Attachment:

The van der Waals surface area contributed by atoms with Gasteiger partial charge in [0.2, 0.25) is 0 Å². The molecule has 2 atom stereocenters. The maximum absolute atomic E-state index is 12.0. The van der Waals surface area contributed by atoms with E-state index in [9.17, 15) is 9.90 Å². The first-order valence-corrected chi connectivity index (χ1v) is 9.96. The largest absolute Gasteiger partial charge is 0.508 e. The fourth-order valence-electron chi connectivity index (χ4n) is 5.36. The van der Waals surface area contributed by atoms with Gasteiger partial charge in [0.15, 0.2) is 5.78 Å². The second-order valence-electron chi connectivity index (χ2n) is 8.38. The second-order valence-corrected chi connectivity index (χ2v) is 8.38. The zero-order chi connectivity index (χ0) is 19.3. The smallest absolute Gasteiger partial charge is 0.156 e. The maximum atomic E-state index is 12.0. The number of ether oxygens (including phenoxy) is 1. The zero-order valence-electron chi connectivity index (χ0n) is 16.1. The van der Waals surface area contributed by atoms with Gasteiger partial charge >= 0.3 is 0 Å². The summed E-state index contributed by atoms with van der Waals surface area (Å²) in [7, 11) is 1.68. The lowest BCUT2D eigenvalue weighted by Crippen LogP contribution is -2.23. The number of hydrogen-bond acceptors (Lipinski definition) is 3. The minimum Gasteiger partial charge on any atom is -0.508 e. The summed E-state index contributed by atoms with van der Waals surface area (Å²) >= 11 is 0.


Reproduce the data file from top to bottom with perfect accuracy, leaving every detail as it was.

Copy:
The van der Waals surface area contributed by atoms with Gasteiger partial charge in [0.2, 0.25) is 0 Å². The molecule has 2 atom stereocenters. The maximum absolute atomic E-state index is 12.0. The van der Waals surface area contributed by atoms with E-state index in [9.17, 15) is 9.90 Å². The first-order valence-corrected chi connectivity index (χ1v) is 9.96. The largest absolute Gasteiger partial charge is 0.508 e. The fourth-order valence-electron chi connectivity index (χ4n) is 5.36. The van der Waals surface area contributed by atoms with Gasteiger partial charge in [0.15, 0.2) is 5.78 Å². The second-order valence-electron chi connectivity index (χ2n) is 8.38. The second-order valence-corrected chi connectivity index (χ2v) is 8.38. The zero-order chi connectivity index (χ0) is 19.3. The smallest absolute Gasteiger partial charge is 0.156 e. The maximum atomic E-state index is 12.0. The number of ether oxygens (including phenoxy) is 1. The zero-order valence-electron chi connectivity index (χ0n) is 16.1. The van der Waals surface area contributed by atoms with Gasteiger partial charge >= 0.3 is 0 Å². The summed E-state index contributed by atoms with van der Waals surface area (Å²) in [7, 11) is 1.68. The lowest BCUT2D eigenvalue weighted by Crippen LogP contribution is -2.23. The number of hydrogen-bond acceptors (Lipinski definition) is 3. The minimum Gasteiger partial charge on any atom is -0.508 e. The summed E-state index contributed by atoms with van der Waals surface area (Å²) >= 11 is 0.